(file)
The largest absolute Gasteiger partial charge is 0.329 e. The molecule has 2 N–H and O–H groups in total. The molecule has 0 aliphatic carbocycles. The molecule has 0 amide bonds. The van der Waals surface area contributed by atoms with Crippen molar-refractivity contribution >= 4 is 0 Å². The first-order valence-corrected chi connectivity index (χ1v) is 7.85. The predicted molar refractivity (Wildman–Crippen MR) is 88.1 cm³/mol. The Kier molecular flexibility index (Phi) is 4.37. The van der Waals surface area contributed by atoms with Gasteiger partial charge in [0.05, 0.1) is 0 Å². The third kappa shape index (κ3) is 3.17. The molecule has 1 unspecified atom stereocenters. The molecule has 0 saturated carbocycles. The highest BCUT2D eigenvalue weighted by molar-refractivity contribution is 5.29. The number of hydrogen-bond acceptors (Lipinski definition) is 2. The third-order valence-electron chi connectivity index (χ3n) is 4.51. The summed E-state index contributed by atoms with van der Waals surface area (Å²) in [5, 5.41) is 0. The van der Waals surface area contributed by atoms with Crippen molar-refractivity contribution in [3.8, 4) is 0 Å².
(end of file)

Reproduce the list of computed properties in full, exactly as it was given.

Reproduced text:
The largest absolute Gasteiger partial charge is 0.329 e. The molecule has 2 N–H and O–H groups in total. The molecule has 0 aliphatic carbocycles. The molecule has 0 amide bonds. The van der Waals surface area contributed by atoms with Crippen molar-refractivity contribution >= 4 is 0 Å². The first-order valence-corrected chi connectivity index (χ1v) is 7.85. The predicted molar refractivity (Wildman–Crippen MR) is 88.1 cm³/mol. The Kier molecular flexibility index (Phi) is 4.37. The van der Waals surface area contributed by atoms with Gasteiger partial charge in [0.05, 0.1) is 0 Å². The third kappa shape index (κ3) is 3.17. The molecule has 1 unspecified atom stereocenters. The molecule has 0 saturated carbocycles. The highest BCUT2D eigenvalue weighted by molar-refractivity contribution is 5.29. The number of hydrogen-bond acceptors (Lipinski definition) is 2. The third-order valence-electron chi connectivity index (χ3n) is 4.51. The summed E-state index contributed by atoms with van der Waals surface area (Å²) in [5, 5.41) is 0. The van der Waals surface area contributed by atoms with Crippen molar-refractivity contribution in [3.8, 4) is 0 Å².